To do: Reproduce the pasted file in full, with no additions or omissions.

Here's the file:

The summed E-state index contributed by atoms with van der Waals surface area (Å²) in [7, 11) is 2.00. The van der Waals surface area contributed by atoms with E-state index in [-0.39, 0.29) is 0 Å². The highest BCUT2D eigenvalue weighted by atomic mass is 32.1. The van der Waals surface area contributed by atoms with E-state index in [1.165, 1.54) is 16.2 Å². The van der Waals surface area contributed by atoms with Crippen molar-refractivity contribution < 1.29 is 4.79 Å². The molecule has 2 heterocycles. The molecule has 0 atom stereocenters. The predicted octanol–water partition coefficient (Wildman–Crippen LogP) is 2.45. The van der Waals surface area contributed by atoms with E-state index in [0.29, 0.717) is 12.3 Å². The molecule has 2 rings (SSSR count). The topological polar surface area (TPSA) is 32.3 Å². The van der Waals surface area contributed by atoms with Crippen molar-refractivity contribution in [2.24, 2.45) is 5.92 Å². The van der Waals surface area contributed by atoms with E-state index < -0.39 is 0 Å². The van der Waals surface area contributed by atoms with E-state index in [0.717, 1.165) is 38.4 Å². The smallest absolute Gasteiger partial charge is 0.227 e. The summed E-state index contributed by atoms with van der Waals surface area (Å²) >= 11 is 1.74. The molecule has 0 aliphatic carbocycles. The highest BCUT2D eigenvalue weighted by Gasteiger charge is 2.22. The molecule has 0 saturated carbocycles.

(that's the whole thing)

The summed E-state index contributed by atoms with van der Waals surface area (Å²) in [7, 11) is 2.00. The van der Waals surface area contributed by atoms with E-state index in [-0.39, 0.29) is 0 Å². The highest BCUT2D eigenvalue weighted by atomic mass is 32.1. The van der Waals surface area contributed by atoms with E-state index in [1.165, 1.54) is 16.2 Å². The van der Waals surface area contributed by atoms with Crippen molar-refractivity contribution < 1.29 is 4.79 Å². The molecule has 2 heterocycles. The molecule has 0 atom stereocenters. The predicted octanol–water partition coefficient (Wildman–Crippen LogP) is 2.45. The van der Waals surface area contributed by atoms with E-state index in [0.29, 0.717) is 12.3 Å². The molecule has 2 rings (SSSR count). The topological polar surface area (TPSA) is 32.3 Å². The van der Waals surface area contributed by atoms with Crippen molar-refractivity contribution in [2.24, 2.45) is 5.92 Å². The van der Waals surface area contributed by atoms with E-state index < -0.39 is 0 Å². The van der Waals surface area contributed by atoms with E-state index in [0.717, 1.165) is 38.4 Å². The smallest absolute Gasteiger partial charge is 0.227 e. The summed E-state index contributed by atoms with van der Waals surface area (Å²) >= 11 is 1.74. The molecule has 0 aliphatic carbocycles. The highest BCUT2D eigenvalue weighted by Gasteiger charge is 2.22. The molecule has 0 saturated carbocycles.